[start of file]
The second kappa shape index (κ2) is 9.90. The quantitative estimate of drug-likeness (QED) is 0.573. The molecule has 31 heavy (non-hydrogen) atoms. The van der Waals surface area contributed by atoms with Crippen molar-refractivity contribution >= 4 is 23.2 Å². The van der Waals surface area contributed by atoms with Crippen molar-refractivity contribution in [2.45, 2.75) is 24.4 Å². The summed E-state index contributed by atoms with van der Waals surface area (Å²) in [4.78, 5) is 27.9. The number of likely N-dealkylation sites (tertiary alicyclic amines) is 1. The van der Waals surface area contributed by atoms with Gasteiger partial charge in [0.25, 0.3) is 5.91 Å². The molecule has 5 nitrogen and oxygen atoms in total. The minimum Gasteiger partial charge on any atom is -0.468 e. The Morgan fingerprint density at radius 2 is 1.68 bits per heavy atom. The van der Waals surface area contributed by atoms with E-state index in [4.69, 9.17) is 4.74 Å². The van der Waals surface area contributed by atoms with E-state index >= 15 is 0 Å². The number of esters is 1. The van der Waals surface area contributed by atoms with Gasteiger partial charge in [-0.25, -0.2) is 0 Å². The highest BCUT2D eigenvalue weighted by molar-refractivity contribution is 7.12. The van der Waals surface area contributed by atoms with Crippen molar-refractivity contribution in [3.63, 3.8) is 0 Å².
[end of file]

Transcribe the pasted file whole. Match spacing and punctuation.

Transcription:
The second kappa shape index (κ2) is 9.90. The quantitative estimate of drug-likeness (QED) is 0.573. The molecule has 31 heavy (non-hydrogen) atoms. The van der Waals surface area contributed by atoms with Crippen molar-refractivity contribution >= 4 is 23.2 Å². The van der Waals surface area contributed by atoms with Crippen molar-refractivity contribution in [2.45, 2.75) is 24.4 Å². The summed E-state index contributed by atoms with van der Waals surface area (Å²) in [4.78, 5) is 27.9. The number of likely N-dealkylation sites (tertiary alicyclic amines) is 1. The van der Waals surface area contributed by atoms with Gasteiger partial charge in [0.25, 0.3) is 5.91 Å². The molecule has 5 nitrogen and oxygen atoms in total. The minimum Gasteiger partial charge on any atom is -0.468 e. The Morgan fingerprint density at radius 2 is 1.68 bits per heavy atom. The van der Waals surface area contributed by atoms with E-state index in [4.69, 9.17) is 4.74 Å². The van der Waals surface area contributed by atoms with E-state index >= 15 is 0 Å². The number of esters is 1. The van der Waals surface area contributed by atoms with Gasteiger partial charge in [-0.25, -0.2) is 0 Å². The highest BCUT2D eigenvalue weighted by molar-refractivity contribution is 7.12. The van der Waals surface area contributed by atoms with Crippen molar-refractivity contribution in [3.63, 3.8) is 0 Å².